On the 15th of February 1894, a French anarchist named Martial Bourdin was killed in an explosion when a bomb that he was carrying unexpectedly detonated in London’s Greenwich Park. Just what his plans had been with that bomb is unclear, but most assume that he intended to blow up the Royal Observatory, the site of the Prime Meridien, in the name of anarchist revolution. That accidental explosion generated a press frenzy over what was labelled the first act of international terrorism within the borders of the UK, raising questions about links between Britain’s communities of refugees and migrants and the threat of revolutionary violence.
That event became known as the “Greenwich Outrage”. Now, to mark its 130th anniversary, comes “On Direct Action”, a two-day series of events and workshops to be held on the 14th and 15th of February at various locations around London. The events explore both the culture and topography of late 19th century anarchism and the resonances of that history in the present day, when the politics of migration and asylum have become so exceptionally volatile and when groups like Extinction Rebellion and Just Stop Oil have put practices of direct action under the political spotlight.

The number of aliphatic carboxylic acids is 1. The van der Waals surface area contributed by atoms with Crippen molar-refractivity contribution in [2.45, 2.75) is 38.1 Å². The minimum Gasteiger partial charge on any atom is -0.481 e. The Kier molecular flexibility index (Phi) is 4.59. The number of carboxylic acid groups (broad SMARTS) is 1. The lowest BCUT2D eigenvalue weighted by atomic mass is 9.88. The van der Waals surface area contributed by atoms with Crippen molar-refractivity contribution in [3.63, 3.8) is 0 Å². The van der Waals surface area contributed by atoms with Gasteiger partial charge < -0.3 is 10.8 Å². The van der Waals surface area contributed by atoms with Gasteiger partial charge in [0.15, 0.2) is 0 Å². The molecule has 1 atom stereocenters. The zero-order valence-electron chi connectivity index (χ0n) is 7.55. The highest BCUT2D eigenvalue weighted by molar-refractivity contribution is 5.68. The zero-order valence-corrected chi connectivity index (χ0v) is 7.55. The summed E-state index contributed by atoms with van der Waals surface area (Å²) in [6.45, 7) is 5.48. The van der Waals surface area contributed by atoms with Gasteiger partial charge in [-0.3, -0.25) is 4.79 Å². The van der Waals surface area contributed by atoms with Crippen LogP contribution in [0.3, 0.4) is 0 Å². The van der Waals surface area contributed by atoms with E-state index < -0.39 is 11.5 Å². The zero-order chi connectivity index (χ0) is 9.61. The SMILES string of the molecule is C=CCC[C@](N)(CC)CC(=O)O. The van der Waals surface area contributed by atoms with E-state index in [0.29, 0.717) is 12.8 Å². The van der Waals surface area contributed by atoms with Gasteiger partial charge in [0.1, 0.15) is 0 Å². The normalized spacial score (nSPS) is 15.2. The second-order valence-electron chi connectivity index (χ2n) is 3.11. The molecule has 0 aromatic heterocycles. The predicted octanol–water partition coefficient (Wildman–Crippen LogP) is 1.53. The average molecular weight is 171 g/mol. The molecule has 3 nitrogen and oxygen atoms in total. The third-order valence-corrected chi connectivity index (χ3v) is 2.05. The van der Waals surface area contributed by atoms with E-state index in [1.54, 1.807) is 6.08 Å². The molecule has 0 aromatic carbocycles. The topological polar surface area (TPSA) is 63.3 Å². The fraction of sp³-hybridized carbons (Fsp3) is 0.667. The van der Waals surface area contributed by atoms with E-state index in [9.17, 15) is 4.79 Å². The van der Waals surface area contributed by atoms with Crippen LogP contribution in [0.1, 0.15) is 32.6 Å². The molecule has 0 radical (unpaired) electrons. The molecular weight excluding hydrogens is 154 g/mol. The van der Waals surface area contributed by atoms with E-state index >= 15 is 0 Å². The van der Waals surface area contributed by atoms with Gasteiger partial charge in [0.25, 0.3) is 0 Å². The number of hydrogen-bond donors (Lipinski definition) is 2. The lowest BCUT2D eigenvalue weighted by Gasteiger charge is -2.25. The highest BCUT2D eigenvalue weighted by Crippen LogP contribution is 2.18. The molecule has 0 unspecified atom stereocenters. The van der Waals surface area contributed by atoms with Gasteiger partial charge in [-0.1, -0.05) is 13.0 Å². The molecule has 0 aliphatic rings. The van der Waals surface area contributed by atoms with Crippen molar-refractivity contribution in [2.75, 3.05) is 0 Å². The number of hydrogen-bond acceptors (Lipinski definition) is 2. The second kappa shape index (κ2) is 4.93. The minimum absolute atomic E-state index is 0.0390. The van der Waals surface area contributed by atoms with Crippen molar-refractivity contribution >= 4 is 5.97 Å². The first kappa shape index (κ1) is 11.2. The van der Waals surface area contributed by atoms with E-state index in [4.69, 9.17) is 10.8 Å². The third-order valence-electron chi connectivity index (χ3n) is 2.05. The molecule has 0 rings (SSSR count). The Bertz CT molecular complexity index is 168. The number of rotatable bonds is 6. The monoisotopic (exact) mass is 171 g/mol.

In this conversation, the event’s co-organiser Megan McInerney and historian Thomas Jones explore the forgotten world of late 19th century London anarchists and its resonance for the present day.